Nairobi is on the path to joining the league of world class cities after a new city master plan was approved Tuesday.
The Nairobi Integrated Urban Development Master Plan (Niuplan) will replace the existing one that was formulated more than 40 years ago.
It proposes expansion of the city’s road network, development of a railway metropolis and creation of a new landfill to replace the Dandora dumping site, which surpassed its capacity 13 years ago.
Stake holders consisting of Nairobi residents, universities, corporations, researchers and international groups yesterday endorsed the proposed plan at a validation forum held at the Kenya School of Monetary Studies.
Nairobi Governor Evans Kidero said the approval paved the way for a new phase in the city’s development.
“After today, my office will embark on crafting a Master Plan Implementation Bill to be presented to the county assembly by September for enactment into law,” he said in a speech read on his behalf by Planning and Housing County executive Tom Odongo.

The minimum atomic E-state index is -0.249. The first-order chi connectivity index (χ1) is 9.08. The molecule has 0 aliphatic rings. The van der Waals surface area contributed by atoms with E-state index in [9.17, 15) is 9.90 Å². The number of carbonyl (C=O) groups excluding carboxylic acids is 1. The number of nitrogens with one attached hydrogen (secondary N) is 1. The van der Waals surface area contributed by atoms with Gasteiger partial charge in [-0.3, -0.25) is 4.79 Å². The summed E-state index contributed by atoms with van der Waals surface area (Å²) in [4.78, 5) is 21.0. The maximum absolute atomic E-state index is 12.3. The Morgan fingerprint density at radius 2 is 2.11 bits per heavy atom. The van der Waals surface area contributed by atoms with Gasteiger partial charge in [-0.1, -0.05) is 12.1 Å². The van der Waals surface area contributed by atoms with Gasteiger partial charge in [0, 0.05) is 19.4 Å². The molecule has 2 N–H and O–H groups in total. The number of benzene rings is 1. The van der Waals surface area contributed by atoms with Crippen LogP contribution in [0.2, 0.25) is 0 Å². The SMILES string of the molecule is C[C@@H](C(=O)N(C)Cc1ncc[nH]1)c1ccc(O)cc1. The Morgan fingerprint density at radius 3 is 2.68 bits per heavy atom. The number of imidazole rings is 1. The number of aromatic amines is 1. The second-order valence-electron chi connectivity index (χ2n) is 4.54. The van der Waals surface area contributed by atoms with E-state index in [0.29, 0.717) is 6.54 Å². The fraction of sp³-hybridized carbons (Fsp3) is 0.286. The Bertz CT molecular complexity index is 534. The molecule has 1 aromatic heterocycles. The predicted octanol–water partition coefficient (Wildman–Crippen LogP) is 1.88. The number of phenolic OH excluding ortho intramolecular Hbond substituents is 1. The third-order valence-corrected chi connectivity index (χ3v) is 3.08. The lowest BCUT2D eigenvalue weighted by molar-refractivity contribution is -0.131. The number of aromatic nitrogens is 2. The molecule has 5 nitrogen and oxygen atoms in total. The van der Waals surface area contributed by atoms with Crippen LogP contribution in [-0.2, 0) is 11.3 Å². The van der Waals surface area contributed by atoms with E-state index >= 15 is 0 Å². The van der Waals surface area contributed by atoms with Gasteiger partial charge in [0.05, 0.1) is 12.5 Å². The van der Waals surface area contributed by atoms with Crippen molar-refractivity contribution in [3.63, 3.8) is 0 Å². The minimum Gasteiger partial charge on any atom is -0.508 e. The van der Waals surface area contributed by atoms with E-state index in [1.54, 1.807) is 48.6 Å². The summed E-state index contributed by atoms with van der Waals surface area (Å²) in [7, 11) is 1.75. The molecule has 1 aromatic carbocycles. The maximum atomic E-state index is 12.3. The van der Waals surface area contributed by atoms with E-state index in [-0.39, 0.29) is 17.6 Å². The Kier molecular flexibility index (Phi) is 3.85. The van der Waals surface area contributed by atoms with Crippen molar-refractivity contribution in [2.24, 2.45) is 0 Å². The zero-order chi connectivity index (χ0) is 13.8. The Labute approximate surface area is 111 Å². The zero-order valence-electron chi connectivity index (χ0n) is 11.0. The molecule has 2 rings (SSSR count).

Dr Kidero said the new plan was the first that was developed through a participatory and inclusive process.
The first master plan for Nairobi was developed in 1898 during the construction of the Kenya-Uganda railway. The second and the third were drafted in 1948 and 1973.
Niuplan will be the property of the Nairobi City County, although it was developed with the assistance of the Government of Japan through the Japan International Cooperation Agency (Jica).
Jica Kenya Representative Hideo Eguchi said the blue print was developed through contribution of various interest groups.
“Since the birth of this plan in 2012, we have held about 68 annual stake holder meetings to come up with the best plan possible,” he said.
The county government formed six thematic groups to work with the agency.